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CBE Life Sci Educ. 2017 Fall; 16(3): ar47.
PMCID: PMC5589427

Gender, Math Confidence, and Grit: Relationships with Quantitative Skills and Performance in an Undergraduate Biology Course

Marshall Sundberg, Monitoring Editor

Abstract

In a world filled with big data, mathematical models, and statistics, the development of strong quantitative skills is becoming increasingly critical for modern biologists. Teachers in this field must understand how students acquire quantitative skills and explore barriers experienced by students when developing these skills. In this study, we examine the interrelationships among gender, grit, and math confidence for student performance on a pre–post quantitative skills assessment and overall performance in an undergraduate biology course. Here, we show that females significantly underperformed relative to males on a quantitative skills assessment at the start of term. However, females showed significantly higher gains over the semester, such that the gender gap in performance was nearly eliminated by the end of the semester. Math confidence plays an important role in the performance on both the pre and post quantitative skills assessments and overall performance in the course. The effect of grit on student performance, however, is mediated by a student’s math confidence; as math confidence increases, the positive effect of grit decreases. Consequently, the positive impact of a student’s grittiness is observed most strongly for those students with low math confidence. We also found grit to be positively associated with the midterm score and the final grade in the course. Given the relationships established in this study among gender, grit, and math confidence, we provide “instructor actions” from the literature that can be applied in the classroom to promote the development of quantitative skills in light of our findings.

INTRODUCTION

One of the most difficult challenges we face as teachers is understanding why some students succeed in a course while others struggle. Success seems to be the result of an unknowably complex myriad of factors, including: prerequisite background knowledge, hidden misconceptions, sense of confidence, motivation, relevance of the subject matter, and a student’s sheer will and determination. Given all these factors, it is also hard to know in what ways we as teachers influence student success. What factors are impeding or promoting student learning in our courses? How do students’ innate characteristics and personalities influence their performance? How can we as teachers alleviate impediments and enhance factors promoting student learning? Here we explore how students’ acquisition of quantitative skills and success in an undergraduate biology course are influenced by the interrelationships among confidence in their mathematical abilities, their determination for achieving long-term goals—or grit, and gender.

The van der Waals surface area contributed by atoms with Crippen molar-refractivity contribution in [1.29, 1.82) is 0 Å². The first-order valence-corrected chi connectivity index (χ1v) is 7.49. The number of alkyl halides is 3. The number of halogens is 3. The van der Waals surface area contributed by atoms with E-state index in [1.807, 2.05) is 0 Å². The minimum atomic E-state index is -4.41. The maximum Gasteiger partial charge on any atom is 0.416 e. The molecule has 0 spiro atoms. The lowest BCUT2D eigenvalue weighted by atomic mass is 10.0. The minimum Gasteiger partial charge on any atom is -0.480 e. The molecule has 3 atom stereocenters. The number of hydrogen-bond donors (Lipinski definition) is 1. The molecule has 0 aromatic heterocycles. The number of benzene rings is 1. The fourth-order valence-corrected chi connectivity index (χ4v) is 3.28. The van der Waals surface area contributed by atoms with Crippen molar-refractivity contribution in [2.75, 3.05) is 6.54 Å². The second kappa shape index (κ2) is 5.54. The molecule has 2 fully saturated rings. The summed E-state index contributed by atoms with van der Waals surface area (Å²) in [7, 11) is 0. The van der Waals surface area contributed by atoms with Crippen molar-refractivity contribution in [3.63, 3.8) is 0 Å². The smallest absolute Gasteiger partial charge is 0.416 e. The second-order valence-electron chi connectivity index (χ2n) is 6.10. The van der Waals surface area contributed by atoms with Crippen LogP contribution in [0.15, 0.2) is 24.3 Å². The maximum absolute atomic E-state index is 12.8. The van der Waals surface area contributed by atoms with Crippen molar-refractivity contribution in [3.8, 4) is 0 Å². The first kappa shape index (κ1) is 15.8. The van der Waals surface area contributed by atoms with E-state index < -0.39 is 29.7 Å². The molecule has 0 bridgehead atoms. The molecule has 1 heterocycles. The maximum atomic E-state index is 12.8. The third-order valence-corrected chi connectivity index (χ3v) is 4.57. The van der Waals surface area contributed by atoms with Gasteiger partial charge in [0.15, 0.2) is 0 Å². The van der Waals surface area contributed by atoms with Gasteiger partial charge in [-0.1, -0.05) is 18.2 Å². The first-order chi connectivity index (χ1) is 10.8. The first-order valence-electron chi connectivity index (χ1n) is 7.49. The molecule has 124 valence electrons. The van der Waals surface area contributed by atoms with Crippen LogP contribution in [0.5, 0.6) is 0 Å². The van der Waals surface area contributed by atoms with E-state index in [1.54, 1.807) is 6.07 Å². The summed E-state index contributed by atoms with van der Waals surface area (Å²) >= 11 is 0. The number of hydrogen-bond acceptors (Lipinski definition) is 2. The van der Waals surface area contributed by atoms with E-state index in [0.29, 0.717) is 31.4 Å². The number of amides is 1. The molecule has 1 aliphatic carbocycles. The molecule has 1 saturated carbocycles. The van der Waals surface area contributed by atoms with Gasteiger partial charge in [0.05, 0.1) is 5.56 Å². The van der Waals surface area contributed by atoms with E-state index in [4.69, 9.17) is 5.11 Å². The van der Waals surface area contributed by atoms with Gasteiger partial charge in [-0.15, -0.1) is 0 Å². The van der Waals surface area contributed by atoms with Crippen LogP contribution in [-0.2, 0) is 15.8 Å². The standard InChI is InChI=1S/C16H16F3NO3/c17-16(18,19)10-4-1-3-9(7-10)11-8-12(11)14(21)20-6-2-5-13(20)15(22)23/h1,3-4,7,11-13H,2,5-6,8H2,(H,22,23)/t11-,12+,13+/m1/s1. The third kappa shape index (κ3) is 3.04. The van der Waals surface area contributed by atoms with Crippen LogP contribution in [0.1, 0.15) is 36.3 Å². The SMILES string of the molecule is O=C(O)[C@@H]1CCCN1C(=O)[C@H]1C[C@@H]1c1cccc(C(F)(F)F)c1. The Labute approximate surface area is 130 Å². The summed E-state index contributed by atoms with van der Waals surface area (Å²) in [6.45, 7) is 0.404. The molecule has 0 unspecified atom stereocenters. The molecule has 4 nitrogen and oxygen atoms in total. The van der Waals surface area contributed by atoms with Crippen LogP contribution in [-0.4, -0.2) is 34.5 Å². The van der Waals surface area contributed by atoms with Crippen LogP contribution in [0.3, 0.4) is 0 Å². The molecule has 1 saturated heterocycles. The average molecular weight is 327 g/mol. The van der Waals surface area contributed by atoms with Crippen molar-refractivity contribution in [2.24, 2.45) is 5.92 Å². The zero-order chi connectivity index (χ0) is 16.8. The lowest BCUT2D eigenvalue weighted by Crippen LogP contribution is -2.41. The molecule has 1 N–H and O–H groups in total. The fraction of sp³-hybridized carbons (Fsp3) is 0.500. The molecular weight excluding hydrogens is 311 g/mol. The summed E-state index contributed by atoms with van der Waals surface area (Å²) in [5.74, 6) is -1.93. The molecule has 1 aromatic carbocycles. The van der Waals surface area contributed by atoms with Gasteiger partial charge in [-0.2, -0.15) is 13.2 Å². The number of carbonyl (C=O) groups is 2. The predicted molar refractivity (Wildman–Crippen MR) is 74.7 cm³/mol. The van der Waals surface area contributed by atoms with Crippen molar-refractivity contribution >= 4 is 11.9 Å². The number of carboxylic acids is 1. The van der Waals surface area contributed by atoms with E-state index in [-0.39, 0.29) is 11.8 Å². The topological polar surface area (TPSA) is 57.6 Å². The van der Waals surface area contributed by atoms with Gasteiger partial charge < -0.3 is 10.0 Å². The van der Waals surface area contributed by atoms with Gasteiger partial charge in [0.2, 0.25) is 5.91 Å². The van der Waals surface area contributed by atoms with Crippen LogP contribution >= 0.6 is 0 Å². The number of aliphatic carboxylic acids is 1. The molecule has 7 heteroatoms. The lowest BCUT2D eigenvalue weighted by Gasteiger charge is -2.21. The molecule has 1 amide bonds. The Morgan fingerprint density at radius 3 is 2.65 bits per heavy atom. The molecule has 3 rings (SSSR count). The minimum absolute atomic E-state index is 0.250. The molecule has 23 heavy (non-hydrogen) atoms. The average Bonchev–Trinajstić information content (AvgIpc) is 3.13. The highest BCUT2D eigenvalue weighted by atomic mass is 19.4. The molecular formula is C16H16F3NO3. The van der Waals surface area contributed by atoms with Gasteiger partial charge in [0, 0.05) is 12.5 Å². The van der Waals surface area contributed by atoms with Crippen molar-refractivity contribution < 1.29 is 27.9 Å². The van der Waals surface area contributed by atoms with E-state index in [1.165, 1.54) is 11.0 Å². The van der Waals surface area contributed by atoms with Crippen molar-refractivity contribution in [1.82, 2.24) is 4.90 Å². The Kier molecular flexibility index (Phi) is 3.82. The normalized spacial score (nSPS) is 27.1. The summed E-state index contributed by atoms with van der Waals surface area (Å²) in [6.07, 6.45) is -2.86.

Quantitative skills are increasingly important in biological sciences (Bialek and Botstein, 2004 blue right-pointing triangle; Cohen, 2004 blue right-pointing triangle; Ramaley, 2004 blue right-pointing triangle; Speth et al., 2010 blue right-pointing triangle; Colon-Berlingeri and Burrowes, 2011 blue right-pointing triangle; Feser et al., 2013 blue right-pointing triangle). Despite the importance of such skills, it has been found that many biology students struggle with quantitative skills such as performing simple calculations, creating and interpreting graphical representations of data or functional relationships, and creating arguments based on numerical data (Speth et al., 2010 blue right-pointing triangle; Feser et al., 2013 blue right-pointing triangle). There is a concern that, even though biology students are required to take many math courses leading up to and as part of their biology degrees, they are still not prepared to a deep enough level of quantitative thinking. Students often seem unable to synthesize their own analyses or develop novel mathematical representations of biological processes, as required in the new professional world of biology (Bialek and Botstein, 2004 blue right-pointing triangle). To be successful as biologists, students need to understand mathematical concepts, but they must also be able to fluently connect these concepts to variables in the natural world and relate mathematical measures to measurements that are taken in the lab or in the field (Aikens and Dolan, 2014 blue right-pointing triangle).